Representing the world’s last remaining large wilderness area for coral reefs, Palmyra has been described as “a crown jewel of the Central Pacific.” Its diverse marine habitats include steep coral reef walls, extensive and shallow perimeter coral reef shelves, reef pools, sand flats, and protected lagoons. Although altered and impacted by the military during World War II, and recent bleaching events in all habitats except the lagoon, a lack of recent commercial fishing results in a naturally functioning marine ecosystem.
The atoll supports more than twice as many coral as found in Hawai‘i, and nearly four times as many stony coral species as in the Florida Keys and nearly three times the stony species reported for the entire Caribbean. Surveys have identified 175 stony coral species and 47 genera and 15 other cnidarian species at Palmyra.
The coral fauna at Palmyra is more diverse compared to other Line Islands, except for nearby Kingman Reef NWR. One reason suggested for this diversity is its location within the North Equatorial Countercurrent, which may be transporting species of coral larvae from the more diverse western Pacific region. As a result, Palmyra may be functioning as a coral larvae source, dispersing species to neighboring atolls and reef islands in the central Pacific.
The condition and species composition of coral reefs at Palmyra vary depending on location and have shown drastic changes over time. Coral reefs within the lagoon were lost by military dredging and filling activities during World War II and have not recovered. Additionally, a mass coral bleaching occurred in 1997 or 1998 and another in 2009. It is speculated that the bleaching was caused by warm ocean waters passing over the reef as a result of an El Nino Southern Oscillation (ENSO) event and further exacerbated by heated waters discharging from the degraded lagoon. Attributing to the resiliency of Palmyra’s functional coral reefs, the most affected areas were showing signs of recovery by 2002.
In 2002, the southeastern coral gardens remained exceedingly diverse and healthy. Over 25 species of Acropora were thriving in the pools including rare species and species absent elsewhere at the atoll. But even the most pristine of areas may be unable to escape the impacts of humans, such as altered hydrologic flows, changes in ocean chemistry and temperature, increased visitation, and other as yet unidentified factors. By 2008, a measurable and substantial decline in coral composition, numbers and cover has occurred in the coral gardens.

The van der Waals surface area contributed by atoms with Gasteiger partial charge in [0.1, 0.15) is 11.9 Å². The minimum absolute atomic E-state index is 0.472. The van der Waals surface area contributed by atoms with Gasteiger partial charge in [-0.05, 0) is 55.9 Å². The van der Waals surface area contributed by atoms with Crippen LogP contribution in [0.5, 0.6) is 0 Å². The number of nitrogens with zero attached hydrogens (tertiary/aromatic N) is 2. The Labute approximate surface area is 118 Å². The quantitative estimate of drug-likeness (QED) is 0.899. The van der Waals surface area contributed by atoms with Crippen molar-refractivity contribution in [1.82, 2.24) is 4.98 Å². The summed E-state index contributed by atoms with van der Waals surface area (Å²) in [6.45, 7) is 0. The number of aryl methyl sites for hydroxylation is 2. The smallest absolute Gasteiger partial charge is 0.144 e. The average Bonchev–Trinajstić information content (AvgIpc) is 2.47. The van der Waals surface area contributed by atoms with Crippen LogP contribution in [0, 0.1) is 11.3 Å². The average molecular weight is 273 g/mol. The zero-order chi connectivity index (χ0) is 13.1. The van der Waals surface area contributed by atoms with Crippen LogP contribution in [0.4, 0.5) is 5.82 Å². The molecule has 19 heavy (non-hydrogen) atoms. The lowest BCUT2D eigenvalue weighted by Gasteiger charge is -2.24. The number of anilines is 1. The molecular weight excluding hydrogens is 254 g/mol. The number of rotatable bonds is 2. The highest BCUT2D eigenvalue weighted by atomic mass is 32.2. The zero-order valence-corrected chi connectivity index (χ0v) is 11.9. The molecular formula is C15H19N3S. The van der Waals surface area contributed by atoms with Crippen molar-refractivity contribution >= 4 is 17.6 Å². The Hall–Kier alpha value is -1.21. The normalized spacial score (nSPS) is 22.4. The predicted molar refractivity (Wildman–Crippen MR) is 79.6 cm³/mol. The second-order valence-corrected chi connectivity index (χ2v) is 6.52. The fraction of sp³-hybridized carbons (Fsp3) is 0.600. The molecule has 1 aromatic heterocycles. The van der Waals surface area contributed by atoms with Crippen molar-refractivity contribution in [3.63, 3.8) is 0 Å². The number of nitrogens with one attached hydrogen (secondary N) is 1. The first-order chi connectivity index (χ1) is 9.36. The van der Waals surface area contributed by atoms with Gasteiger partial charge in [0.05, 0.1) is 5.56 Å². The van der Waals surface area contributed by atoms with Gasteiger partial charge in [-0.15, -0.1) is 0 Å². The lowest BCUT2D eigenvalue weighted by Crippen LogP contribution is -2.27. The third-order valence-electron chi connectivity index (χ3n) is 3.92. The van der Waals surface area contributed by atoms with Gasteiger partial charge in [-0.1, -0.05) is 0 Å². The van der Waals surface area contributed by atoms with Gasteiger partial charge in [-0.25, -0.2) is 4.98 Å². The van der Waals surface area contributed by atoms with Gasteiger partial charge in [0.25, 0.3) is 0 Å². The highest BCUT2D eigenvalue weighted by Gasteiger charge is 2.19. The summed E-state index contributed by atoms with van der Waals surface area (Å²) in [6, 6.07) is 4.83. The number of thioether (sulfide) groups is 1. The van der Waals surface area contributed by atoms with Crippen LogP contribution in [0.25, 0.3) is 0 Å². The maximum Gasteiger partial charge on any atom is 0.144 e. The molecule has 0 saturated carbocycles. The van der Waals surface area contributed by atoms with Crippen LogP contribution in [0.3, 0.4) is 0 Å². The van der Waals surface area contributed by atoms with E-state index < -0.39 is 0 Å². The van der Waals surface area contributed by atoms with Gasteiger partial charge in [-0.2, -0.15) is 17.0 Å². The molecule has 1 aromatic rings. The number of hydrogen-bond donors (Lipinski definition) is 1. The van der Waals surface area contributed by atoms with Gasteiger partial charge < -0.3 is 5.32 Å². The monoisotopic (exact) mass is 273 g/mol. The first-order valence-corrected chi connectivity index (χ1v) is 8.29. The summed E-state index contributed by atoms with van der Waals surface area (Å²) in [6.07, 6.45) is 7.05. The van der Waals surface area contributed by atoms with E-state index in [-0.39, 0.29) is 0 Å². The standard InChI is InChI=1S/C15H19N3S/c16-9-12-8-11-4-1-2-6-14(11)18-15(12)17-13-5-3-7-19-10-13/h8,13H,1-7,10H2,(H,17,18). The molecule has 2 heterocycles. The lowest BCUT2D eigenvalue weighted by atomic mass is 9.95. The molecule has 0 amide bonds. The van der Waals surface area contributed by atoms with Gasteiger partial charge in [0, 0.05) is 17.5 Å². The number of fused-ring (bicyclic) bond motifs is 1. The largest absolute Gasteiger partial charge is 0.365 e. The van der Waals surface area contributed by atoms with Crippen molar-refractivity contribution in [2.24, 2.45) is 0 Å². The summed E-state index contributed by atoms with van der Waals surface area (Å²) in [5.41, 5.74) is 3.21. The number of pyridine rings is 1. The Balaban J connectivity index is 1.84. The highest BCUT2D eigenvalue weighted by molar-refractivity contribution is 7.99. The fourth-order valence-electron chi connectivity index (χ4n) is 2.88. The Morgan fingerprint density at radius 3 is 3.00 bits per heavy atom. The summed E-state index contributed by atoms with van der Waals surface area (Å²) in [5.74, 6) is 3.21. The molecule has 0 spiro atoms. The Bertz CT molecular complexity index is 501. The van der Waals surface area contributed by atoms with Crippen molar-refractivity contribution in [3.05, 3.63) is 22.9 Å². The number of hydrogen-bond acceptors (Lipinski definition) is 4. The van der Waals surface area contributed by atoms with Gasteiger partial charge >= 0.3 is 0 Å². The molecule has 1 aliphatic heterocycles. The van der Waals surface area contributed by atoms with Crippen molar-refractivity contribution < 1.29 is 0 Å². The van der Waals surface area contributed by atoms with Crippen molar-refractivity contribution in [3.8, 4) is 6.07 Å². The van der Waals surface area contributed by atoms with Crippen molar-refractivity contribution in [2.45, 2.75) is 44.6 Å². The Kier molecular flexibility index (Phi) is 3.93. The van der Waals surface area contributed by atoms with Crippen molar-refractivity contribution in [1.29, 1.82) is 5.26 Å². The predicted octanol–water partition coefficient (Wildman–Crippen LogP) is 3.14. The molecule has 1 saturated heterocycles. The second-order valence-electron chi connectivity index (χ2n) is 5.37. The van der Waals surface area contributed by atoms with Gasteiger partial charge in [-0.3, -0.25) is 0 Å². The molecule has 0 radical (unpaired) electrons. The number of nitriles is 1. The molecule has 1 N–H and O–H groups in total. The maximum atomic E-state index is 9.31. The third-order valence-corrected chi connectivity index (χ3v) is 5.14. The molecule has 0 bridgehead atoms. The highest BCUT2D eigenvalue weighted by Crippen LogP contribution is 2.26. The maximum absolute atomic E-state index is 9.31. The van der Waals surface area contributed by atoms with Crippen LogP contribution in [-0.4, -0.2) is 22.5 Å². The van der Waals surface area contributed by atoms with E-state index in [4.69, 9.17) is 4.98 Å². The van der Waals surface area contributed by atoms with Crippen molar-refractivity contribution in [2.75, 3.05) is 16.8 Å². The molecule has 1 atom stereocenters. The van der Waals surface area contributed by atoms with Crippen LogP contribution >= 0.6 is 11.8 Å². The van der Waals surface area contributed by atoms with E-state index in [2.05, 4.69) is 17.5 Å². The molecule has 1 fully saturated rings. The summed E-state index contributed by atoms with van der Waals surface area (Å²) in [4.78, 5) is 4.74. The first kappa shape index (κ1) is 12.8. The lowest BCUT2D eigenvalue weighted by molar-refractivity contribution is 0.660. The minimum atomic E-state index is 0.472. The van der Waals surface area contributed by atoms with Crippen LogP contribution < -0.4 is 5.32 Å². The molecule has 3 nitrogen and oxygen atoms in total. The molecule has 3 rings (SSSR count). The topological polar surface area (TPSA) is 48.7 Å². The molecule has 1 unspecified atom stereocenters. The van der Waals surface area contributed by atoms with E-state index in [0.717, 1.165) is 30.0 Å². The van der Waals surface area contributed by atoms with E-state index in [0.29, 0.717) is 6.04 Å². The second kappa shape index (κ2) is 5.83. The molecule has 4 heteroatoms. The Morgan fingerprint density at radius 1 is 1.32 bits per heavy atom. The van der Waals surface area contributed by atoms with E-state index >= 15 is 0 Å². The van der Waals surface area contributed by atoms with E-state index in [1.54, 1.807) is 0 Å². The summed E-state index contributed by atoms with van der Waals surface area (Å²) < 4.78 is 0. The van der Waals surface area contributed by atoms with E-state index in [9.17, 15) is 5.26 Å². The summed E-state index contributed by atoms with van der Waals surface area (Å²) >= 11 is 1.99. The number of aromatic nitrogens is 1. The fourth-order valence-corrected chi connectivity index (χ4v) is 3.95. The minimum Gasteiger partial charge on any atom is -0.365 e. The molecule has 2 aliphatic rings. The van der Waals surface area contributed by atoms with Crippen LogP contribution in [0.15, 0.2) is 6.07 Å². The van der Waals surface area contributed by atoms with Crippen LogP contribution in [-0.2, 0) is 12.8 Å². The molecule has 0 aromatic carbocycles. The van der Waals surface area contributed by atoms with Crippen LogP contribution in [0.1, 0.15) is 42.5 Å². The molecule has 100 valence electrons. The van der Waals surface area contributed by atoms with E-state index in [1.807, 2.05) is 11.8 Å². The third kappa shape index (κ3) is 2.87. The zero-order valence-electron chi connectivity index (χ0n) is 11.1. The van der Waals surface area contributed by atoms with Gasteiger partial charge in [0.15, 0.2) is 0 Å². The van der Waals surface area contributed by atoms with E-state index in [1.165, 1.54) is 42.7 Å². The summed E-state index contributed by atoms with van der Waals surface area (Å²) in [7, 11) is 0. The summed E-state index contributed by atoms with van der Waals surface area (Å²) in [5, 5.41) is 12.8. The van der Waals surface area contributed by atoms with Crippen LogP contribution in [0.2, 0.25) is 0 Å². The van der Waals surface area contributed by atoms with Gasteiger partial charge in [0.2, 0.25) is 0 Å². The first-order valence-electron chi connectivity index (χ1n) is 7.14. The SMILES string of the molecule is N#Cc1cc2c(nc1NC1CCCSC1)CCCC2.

Palmyra’s lagoons formed when the original volcanic islands sank beneath the sea. Originally, all 3 lagoons experienced water exchange with the ocean at high and moderate tides, and may have once provided a lush fertile ecosystem supporting a diversity of terrestrial and sea life.
In its pristine state, the ebb and flow of the tides at Palmyra may have circulated considerable volumes of oceanic water through the inner lagoons. Military activities during World War II included constructing a north-south causeway between East and Center Lagoons, constructing smaller causeways and two airfields in Center Lagoon, and dredging of a deep entrance channel through the perimeter reef southwest of West Lagoon. There were several immediate negative effects of these alterations. Reduced and altered water circulation in West and Center Lagoons and circulation in East Lagoon was completely blocked, which in turn eliminated most coral reef life and increased temperature regimes in all three lagoons. Subsequently, recent coral bleaching and lagoon shoreline erosion have occurred in the Palmyra lagoons, continuing to prevent recolonization by corals.
Roving schools of convict tang, manta rays, peacock groupers, and green turtles have been seen just outside the lagoons and in shallow areas of East Lagoon. Lagoon filter feeders include black-lipped pearl oysters and pen shells. The lagoons flats at Palmyra support a large bonefish population and are prized habitats for foraging eagle rays and black-tip reef sharks, and an unidentified beaked whale.
Several marine mammals have been observed in the pelagic waters surrounding Palmyra, including pilot whales (Globicephala scammoni) and bottle nosed dolphins (Tursiops truncates). Palmyra also supports a population of melon headed whales (Peponocephala electra).
Threatened and Endangered Marine Species
Listed as endangered in November 1976, the Hawaiian monk seal (Monachus schauinslandi) has been reported outside Palmyra Atoll on two separate occasions. A single individual was observed on the northeast side of Sand Island in 1990 and two monk seals were sighted the following day on the west side of Eastern Island.
Palmyra Atoll NWR has been noted as a significant habitat for the threatened green turtle (Chelonia mydas). This sea turtle was listed as threatened throughout the Pacific range in 1978. Populations of the Pacific green turtle have seriously declined due primarily to direct take of turtles and eggs. Military construction eroded many beaches at Palmyra that may have served as nesting habitat for green turtles before World War II era.
The hawksbill sea turtle (Eretmochelys imbricata), was listed as endangered in June 1970. Historically, the meat, eggs, shell of this turtle were harvested for trade and food. More than one million hawksbill sea turtles have been killed for their shells since 1970 and illegal international trade continues to be the primary threat to the species.
Nesting green turtles have primarily been observed on the wide sandy beach of the northwestern portion of Cooper Island. The outer islets of Palmyra Atoll NWR are less conducive to marine turtle nesting activity due to the narrow area, lack of sand during high tide, and continuing beach erosion exacerbated by World War II era dredging and filling.